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© Research
Publication : Journal of Biological Chemistry

A carboxyl-terminal four-amino acid motif is required for secretion of the metalloprotease PrtG through the Erwinia chrysanthemi protease secretion pathway.

Scientific Fields
Diseases
Organisms
Applications
Technique

Published in Journal of Biological Chemistry - 25 Mar 1994

Ghigo J.-M., Wandersman C.

Link to Pubmed [PMID] – 8132636

J Biol Chem. 1994 Mar 25;269(12):8979-85.

PrtG is an extracellular metalloprotease secreted by the Gram-negative bacterium Erwinia chrysanthemi through a signal peptide-independent secretion pathway. Previous studies showed that the PrtG secretion signal is COOH-terminal and located in the last 56 residues of PrtG. We have now performed a deletion and elongation mapping of a short secretion competent COOH-terminal peptide CterG. This approach allowed us to show that: (i) the smaller COOH-terminal sequence containing the information necessary to promote the secretion of a small polypeptide is contained in the last 29 residues of PrtG; (ii) a low but significant level of secretion can be promoted by the last 15 residues of PrtG when fused to the COOH terminus of a non-secreted PrtG derivative; (iii) the extreme COOH-terminal sequence Dxxx, where xs are hydrophobic residues, is a conserved motif in all constructs that are secreted through the E. chrysanthemi transporter. (vi) This motif has to be COOH terminally exposed since addition of even one amino acid impairs the secretion of CterG. The extent of the secretion defect observed with the COOH terminally extended variants correlates with the length of the extension. These results indicate a key role for the COOH-terminal exposition of the last four amino acids in the secretion of PrtG.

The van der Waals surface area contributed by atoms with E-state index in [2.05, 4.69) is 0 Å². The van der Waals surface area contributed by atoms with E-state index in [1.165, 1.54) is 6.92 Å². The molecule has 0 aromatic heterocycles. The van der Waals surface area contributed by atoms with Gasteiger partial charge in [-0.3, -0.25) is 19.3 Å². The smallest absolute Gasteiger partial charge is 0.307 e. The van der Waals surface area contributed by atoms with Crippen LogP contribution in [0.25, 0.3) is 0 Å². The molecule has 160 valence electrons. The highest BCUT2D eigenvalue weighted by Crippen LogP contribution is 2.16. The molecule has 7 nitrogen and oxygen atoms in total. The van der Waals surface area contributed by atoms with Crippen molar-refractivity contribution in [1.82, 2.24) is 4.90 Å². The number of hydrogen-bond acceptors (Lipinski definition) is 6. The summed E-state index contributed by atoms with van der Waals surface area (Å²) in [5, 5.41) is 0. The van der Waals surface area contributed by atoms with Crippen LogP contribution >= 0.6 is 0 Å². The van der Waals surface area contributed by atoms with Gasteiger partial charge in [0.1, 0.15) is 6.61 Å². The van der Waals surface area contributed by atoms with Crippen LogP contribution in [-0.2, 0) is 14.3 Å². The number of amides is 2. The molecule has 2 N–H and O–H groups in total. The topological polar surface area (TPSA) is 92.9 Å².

https://www.ncbi.nlm.nih.gov/pubmed/8132636